We next imaged a day 30 hCS that was stained with RDYPROBE and immunostained with the NPC marker Nestin to assess signal intensity deep within day 30 hCSs (Fig. 4c and Additional file 1: Figure 4C). As expected, F-actin staining revealed several neural rosette lumens within the spheroid. High magnification zoom-ins of F-actin enriched apical membrane showed that Nestin-positive cells were organised radially around the central lumen (Fig. 4c) with Nestin filaments being polarised and projecting away from the central lumen (Fig. 4c). However, examination of individual channels revealed differences in signal intensity and image clarity at depth (Fig. 4c–e). F-actin staining could be seen though most of the spheroid (Fig. 4c, d; Additional file 1: Figure 4D), with signal intensity dropping when reaching the inner most regions of the spheroid. Similarly, the signal intensity from Nestin staining substantially dropped at more superficial depths compared to the F-actin stain, with a loss of resolution at depth towards the centre of the imaged hCS (Fig. 4d, e). Thus, visualisation of the co-localisation of Nestin-positive cells and F-actin associated filaments around the apical domain of the rosette lumen was limited at depth (> 200 µm). Despite this, orthogonal examination displayed ALSM maintains a much greater resolution and clarity compared to confocal when imaging at depth (Fig. 4e). Together, these data demonstrate that the ALSM can rapidly acquire multi-channel 3D volumes, but with limited resolution when imaging hCS at depth.

Optimised immunohistochemistry and tissue clearing improves ALSM imaging of deep structures within hCS

Studies have shown that effective imaging at depth can be enhanced by clearing the 3D tissue and optimising immunostaining protocols before LSM imaging [25, 38, 39]. As our day 30 spheroids were approximately 2 mm in diameter (Additional file 1: Figure 1E), we reasoned that optimizing our immunostaining protocol would improve antibody penetration in 3D tissue as previously described [32]. As, it is well understood that lipids cause light scattering which interfere with deep tissue imaging, we further reasoned that cleared our hCSs so that the lipids were replaced with a clear water-soluble matrix, would reduce light scattering and therefore improve fluorescent signal within spheroids [31, 32]. Optimised immunostaining was achieved by using glycine and DMSO at low concentrations which improve pH and antibody stability for longer incubation periods, while using Tween-20 to help make cells more porous for better antibody penetration [32]. Next, hCSs underwent tissue clearing using the ScaleS4 method, a rapid aqueous-based tissue clearing approach that which takes 4 h [31].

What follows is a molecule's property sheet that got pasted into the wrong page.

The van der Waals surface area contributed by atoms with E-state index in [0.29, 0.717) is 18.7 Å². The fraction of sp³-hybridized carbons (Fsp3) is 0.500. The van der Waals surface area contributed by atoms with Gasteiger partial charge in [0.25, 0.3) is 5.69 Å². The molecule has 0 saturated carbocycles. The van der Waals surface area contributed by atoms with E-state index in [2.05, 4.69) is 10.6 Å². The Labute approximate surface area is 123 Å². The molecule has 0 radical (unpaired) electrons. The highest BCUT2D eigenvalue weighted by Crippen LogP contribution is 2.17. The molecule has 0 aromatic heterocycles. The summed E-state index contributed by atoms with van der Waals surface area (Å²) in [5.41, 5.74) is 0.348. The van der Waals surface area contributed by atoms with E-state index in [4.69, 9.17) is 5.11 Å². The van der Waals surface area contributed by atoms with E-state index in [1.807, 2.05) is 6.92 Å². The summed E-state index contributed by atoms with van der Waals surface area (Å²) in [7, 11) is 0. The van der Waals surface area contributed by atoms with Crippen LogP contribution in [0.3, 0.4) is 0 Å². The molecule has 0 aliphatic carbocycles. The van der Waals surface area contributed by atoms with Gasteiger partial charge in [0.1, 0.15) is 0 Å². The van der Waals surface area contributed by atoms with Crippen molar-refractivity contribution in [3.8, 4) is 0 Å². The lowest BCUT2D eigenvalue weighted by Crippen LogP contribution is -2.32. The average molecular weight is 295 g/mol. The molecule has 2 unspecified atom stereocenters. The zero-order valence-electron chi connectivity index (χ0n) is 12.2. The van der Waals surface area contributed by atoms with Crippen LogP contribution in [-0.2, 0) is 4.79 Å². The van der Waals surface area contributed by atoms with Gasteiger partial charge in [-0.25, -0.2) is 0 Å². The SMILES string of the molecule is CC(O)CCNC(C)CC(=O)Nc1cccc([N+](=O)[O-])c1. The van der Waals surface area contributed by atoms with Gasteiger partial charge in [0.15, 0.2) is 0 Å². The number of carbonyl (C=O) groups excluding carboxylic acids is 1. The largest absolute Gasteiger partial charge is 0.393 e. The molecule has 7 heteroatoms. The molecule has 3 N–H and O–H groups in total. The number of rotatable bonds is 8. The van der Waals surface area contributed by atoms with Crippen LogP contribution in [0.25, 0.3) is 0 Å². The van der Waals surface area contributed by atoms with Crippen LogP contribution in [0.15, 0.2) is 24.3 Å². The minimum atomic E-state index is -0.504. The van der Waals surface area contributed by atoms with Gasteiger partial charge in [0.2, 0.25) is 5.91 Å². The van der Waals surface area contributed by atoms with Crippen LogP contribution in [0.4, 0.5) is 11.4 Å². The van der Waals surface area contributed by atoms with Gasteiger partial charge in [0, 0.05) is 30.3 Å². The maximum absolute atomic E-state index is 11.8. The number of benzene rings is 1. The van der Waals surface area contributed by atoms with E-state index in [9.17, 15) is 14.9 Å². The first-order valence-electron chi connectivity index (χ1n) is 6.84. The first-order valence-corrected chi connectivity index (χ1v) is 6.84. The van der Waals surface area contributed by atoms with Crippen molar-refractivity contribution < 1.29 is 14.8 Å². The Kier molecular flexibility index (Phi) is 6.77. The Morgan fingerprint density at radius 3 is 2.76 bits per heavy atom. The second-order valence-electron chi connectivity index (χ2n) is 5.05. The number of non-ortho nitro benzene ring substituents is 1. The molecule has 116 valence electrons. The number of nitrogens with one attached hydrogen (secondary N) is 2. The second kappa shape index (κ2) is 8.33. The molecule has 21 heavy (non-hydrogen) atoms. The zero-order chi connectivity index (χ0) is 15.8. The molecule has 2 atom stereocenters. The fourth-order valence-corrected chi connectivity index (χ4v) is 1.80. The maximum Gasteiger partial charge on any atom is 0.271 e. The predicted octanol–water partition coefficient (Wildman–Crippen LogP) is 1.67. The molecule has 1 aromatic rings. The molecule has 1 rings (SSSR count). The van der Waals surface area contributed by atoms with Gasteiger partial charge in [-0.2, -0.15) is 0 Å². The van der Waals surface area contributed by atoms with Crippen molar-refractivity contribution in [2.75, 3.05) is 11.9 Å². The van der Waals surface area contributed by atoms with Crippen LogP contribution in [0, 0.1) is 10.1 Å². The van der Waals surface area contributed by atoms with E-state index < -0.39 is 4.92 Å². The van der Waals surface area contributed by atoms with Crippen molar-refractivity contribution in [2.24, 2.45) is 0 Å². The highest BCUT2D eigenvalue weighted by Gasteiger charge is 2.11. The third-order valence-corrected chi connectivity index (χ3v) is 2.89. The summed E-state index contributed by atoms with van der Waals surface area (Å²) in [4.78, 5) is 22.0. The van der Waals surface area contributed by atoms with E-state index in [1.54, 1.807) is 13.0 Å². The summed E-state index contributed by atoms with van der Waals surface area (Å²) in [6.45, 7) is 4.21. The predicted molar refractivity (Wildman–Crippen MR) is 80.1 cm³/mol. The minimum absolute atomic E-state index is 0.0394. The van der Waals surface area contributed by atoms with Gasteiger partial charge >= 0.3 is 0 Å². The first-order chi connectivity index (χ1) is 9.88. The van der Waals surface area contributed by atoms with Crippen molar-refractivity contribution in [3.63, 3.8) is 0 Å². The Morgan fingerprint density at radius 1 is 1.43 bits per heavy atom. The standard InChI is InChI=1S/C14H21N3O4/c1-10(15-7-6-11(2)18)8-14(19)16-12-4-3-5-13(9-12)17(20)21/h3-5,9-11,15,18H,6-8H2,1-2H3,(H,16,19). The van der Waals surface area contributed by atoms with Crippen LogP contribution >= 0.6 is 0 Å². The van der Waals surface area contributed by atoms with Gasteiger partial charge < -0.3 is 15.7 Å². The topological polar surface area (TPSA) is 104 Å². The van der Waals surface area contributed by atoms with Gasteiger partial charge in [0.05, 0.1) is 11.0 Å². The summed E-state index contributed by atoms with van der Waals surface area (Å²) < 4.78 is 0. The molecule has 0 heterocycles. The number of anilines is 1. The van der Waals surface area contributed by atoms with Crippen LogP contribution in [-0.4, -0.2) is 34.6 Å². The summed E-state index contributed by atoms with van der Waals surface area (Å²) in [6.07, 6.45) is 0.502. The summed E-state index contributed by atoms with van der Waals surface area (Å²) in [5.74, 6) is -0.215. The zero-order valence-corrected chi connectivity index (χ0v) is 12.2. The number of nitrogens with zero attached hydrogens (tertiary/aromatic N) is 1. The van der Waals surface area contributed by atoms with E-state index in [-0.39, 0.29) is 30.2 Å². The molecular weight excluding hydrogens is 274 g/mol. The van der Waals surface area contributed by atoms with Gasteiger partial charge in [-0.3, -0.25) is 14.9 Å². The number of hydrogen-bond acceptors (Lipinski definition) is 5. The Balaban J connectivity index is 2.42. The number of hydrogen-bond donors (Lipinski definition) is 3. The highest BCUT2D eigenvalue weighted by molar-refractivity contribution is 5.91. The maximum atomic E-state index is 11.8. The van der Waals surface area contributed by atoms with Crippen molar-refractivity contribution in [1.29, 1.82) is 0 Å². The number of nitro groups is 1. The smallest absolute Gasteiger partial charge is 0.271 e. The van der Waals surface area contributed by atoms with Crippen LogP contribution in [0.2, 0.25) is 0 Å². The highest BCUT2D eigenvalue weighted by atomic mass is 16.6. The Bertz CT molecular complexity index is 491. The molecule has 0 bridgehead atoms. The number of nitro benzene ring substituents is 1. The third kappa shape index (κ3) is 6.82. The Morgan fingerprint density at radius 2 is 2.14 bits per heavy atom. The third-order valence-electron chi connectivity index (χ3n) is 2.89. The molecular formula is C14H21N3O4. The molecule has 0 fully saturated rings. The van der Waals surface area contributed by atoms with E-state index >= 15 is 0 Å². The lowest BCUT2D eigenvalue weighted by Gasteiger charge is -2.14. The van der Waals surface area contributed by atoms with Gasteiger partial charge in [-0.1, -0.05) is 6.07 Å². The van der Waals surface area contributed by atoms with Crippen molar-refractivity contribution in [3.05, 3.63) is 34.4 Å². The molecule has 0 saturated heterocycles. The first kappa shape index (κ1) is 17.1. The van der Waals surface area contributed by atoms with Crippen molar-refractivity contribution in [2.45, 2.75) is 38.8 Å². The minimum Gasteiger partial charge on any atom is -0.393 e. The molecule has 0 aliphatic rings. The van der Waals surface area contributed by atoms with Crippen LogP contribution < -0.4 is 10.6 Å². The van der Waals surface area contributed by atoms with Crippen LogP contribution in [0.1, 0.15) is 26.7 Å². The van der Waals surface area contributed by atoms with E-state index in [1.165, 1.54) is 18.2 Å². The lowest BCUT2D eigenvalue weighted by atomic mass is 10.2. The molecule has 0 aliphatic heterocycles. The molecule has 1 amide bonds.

Cleared hCSs were immunostained with Sox2 (NPC marker) and ZO-1 as a marker of the apical membrane of rosettes (Additional file 1: Figure 5A). Unlike non-cleared hCSs, antibody signal could be detected throughout the 600 × 600 × 600 µm captured image without any obvious loss of fluorescent signal (Fig. 5a–c; Additional file 1: Figure 5B and Additional file 2: Movie 1). Both ZO-1 positive apical membranes as well as Sox2-positive cells could be easily detected in optical sections at various levels within the 1501 image z-stack (Additional file 1: Figure 5B). Each image was acquired with a 50 ms exposure time; thus, the acquisition of a 1501 slice stack took 75 s per channel. It is of note that several ‘cones’ of bright signal could be observed at the peripheral of the images (Fig. 5a; white asterisks). This is likely due to saturation of the detector due to fluorophore crystal/condensates creating artefacts after deconvolution. In 3D renders of the imaged volume (Fig. 5b), both ZO-1 and Sox2 could be seen at different depth within the spheroid (Fig. 5c and Additional file 2: Video 1). Consistent with expected results, Sox2-positive cells were organised in a radial manner around ZO-1 positive rosette lumens (Fig. 5c; Additional file 1: Figure 5B). Together these data indicate that the combination of an optimised immunostaining protocol with an aqueous clearing method vastly improves imaging depth in hCS.

Fig. 5
figure5

ALSM imaging of cleared hCSs. a Representative 3D volume image (600 × 600 × 600 µm) of cleared day 30 hCS immunostained with ZO-1 (green) and Sox2 (magenta) and imaged by ALSM. b Schematic image of ALSM optical sections of cleared hCS shown in c. c ALSM optical Sects. (600 × 600 × 50 µm) at 450, 500 and 550 µm depth, of cleared hCS shown in a. Cyan arrows indicate ZO-1-positive rosette lumen with surrounding radially organised Sox2-positive NPCs. Green and red bars indicate scale in X and Y planes (600 µm)—blue scale bar indicates scale in Z plane (600 µm in a and 50 µm in c)

ALSM imaging of hCS reveals 3D morphology of neural rosette inner lumen